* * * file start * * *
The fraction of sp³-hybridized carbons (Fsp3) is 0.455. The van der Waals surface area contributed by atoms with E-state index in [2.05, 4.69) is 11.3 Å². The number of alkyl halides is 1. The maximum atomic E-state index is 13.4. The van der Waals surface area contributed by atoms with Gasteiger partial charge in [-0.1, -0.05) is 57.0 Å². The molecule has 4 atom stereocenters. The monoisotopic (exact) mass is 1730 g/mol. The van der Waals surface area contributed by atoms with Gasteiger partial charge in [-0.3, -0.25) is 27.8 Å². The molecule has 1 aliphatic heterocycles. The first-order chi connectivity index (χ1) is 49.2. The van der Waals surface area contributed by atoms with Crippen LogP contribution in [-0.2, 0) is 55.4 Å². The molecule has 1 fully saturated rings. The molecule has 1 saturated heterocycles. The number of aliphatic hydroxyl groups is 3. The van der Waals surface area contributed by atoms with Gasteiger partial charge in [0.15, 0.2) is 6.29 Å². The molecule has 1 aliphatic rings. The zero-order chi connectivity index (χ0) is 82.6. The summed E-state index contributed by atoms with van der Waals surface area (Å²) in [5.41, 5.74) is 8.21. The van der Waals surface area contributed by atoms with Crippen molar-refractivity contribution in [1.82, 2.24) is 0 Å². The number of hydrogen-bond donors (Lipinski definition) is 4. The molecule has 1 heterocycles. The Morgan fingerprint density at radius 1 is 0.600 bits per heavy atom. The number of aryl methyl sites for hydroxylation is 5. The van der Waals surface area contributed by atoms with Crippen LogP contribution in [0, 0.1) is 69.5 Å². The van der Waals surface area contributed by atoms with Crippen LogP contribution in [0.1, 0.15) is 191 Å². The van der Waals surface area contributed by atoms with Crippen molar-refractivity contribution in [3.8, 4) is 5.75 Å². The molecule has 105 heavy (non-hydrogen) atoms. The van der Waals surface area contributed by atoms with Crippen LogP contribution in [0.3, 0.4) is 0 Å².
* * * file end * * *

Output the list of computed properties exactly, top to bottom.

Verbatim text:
The fraction of sp³-hybridized carbons (Fsp3) is 0.455. The van der Waals surface area contributed by atoms with E-state index in [2.05, 4.69) is 11.3 Å². The number of alkyl halides is 1. The maximum atomic E-state index is 13.4. The van der Waals surface area contributed by atoms with Gasteiger partial charge in [-0.1, -0.05) is 57.0 Å². The molecule has 4 atom stereocenters. The monoisotopic (exact) mass is 1730 g/mol. The van der Waals surface area contributed by atoms with Gasteiger partial charge in [-0.3, -0.25) is 27.8 Å². The molecule has 1 aliphatic heterocycles. The first-order chi connectivity index (χ1) is 49.2. The van der Waals surface area contributed by atoms with Crippen LogP contribution in [-0.2, 0) is 55.4 Å². The molecule has 1 fully saturated rings. The molecule has 1 saturated heterocycles. The number of aliphatic hydroxyl groups is 3. The van der Waals surface area contributed by atoms with Gasteiger partial charge in [0.15, 0.2) is 6.29 Å². The molecule has 1 aliphatic rings. The zero-order chi connectivity index (χ0) is 82.6. The summed E-state index contributed by atoms with van der Waals surface area (Å²) in [5.41, 5.74) is 8.21. The van der Waals surface area contributed by atoms with Crippen molar-refractivity contribution in [1.82, 2.24) is 0 Å². The number of hydrogen-bond donors (Lipinski definition) is 4. The molecule has 1 heterocycles. The Morgan fingerprint density at radius 1 is 0.600 bits per heavy atom. The number of aryl methyl sites for hydroxylation is 5. The van der Waals surface area contributed by atoms with Crippen LogP contribution in [0, 0.1) is 69.5 Å². The van der Waals surface area contributed by atoms with Crippen LogP contribution in [0.1, 0.15) is 191 Å². The van der Waals surface area contributed by atoms with Crippen molar-refractivity contribution in [3.8, 4) is 5.75 Å². The molecule has 105 heavy (non-hydrogen) atoms. The van der Waals surface area contributed by atoms with Crippen LogP contribution in [0.3, 0.4) is 0 Å².